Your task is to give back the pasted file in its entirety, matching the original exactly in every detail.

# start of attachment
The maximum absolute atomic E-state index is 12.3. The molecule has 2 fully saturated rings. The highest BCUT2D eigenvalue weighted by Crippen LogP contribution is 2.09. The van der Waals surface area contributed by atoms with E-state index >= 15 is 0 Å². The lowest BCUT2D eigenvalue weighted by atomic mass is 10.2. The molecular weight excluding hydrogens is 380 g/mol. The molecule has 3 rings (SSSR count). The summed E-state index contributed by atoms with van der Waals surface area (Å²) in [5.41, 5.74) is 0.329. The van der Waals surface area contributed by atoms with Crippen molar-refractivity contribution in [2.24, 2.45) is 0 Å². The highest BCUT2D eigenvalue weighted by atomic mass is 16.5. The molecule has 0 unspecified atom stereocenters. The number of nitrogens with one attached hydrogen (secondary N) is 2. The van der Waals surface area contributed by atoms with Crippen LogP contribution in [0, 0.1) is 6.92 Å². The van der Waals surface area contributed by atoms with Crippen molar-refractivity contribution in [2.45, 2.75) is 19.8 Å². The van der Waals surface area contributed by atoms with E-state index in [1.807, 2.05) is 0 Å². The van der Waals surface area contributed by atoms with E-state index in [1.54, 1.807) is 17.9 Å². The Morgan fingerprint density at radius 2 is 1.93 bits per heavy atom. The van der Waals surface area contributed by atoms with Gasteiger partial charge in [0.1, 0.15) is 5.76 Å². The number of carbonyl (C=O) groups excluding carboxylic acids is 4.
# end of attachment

The maximum absolute atomic E-state index is 12.3. The molecule has 2 fully saturated rings. The highest BCUT2D eigenvalue weighted by Crippen LogP contribution is 2.09. The van der Waals surface area contributed by atoms with E-state index >= 15 is 0 Å². The lowest BCUT2D eigenvalue weighted by atomic mass is 10.2. The molecular weight excluding hydrogens is 380 g/mol. The molecule has 3 rings (SSSR count). The summed E-state index contributed by atoms with van der Waals surface area (Å²) in [5.41, 5.74) is 0.329. The van der Waals surface area contributed by atoms with Crippen molar-refractivity contribution in [2.24, 2.45) is 0 Å². The highest BCUT2D eigenvalue weighted by atomic mass is 16.5. The molecule has 0 unspecified atom stereocenters. The number of nitrogens with one attached hydrogen (secondary N) is 2. The van der Waals surface area contributed by atoms with Crippen LogP contribution in [0, 0.1) is 6.92 Å². The van der Waals surface area contributed by atoms with Crippen molar-refractivity contribution in [2.45, 2.75) is 19.8 Å². The van der Waals surface area contributed by atoms with E-state index in [1.807, 2.05) is 0 Å². The van der Waals surface area contributed by atoms with E-state index in [1.54, 1.807) is 17.9 Å². The Morgan fingerprint density at radius 2 is 1.93 bits per heavy atom. The van der Waals surface area contributed by atoms with Gasteiger partial charge in [0.1, 0.15) is 5.76 Å². The number of carbonyl (C=O) groups excluding carboxylic acids is 4.